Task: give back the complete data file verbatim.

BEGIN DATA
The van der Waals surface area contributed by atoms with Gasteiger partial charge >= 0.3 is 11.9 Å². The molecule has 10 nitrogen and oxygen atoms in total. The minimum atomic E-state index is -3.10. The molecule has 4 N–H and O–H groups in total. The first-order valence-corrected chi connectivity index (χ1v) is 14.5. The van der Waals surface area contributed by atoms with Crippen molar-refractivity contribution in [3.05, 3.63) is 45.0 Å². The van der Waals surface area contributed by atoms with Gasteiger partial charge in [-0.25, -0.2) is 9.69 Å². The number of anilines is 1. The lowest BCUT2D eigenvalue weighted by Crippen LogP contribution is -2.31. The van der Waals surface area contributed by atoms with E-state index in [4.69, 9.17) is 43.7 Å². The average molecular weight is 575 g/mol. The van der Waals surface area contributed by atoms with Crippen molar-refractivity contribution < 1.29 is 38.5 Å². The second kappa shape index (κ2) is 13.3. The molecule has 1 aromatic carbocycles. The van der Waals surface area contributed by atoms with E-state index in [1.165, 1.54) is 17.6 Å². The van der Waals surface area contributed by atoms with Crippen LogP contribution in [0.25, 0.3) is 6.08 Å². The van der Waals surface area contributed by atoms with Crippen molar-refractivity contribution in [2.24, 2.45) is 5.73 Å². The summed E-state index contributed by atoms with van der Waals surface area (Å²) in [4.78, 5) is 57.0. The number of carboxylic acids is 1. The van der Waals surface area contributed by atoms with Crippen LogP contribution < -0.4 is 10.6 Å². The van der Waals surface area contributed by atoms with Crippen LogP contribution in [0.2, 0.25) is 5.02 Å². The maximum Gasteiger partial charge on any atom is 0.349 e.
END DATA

The van der Waals surface area contributed by atoms with Gasteiger partial charge >= 0.3 is 11.9 Å². The molecule has 10 nitrogen and oxygen atoms in total. The minimum atomic E-state index is -3.10. The molecule has 4 N–H and O–H groups in total. The first-order valence-corrected chi connectivity index (χ1v) is 14.5. The van der Waals surface area contributed by atoms with Crippen molar-refractivity contribution in [3.05, 3.63) is 45.0 Å². The van der Waals surface area contributed by atoms with Gasteiger partial charge in [-0.25, -0.2) is 9.69 Å². The number of anilines is 1. The lowest BCUT2D eigenvalue weighted by Crippen LogP contribution is -2.31. The van der Waals surface area contributed by atoms with E-state index in [4.69, 9.17) is 43.7 Å². The average molecular weight is 575 g/mol. The van der Waals surface area contributed by atoms with Crippen molar-refractivity contribution < 1.29 is 38.5 Å². The second kappa shape index (κ2) is 13.3. The molecule has 1 aromatic carbocycles. The van der Waals surface area contributed by atoms with E-state index in [1.165, 1.54) is 17.6 Å². The van der Waals surface area contributed by atoms with Crippen LogP contribution in [0.25, 0.3) is 6.08 Å². The van der Waals surface area contributed by atoms with Crippen molar-refractivity contribution in [2.24, 2.45) is 5.73 Å². The summed E-state index contributed by atoms with van der Waals surface area (Å²) in [4.78, 5) is 57.0. The number of carboxylic acids is 1. The van der Waals surface area contributed by atoms with Crippen LogP contribution < -0.4 is 10.6 Å². The van der Waals surface area contributed by atoms with Crippen LogP contribution in [0.2, 0.25) is 5.02 Å². The maximum Gasteiger partial charge on any atom is 0.349 e.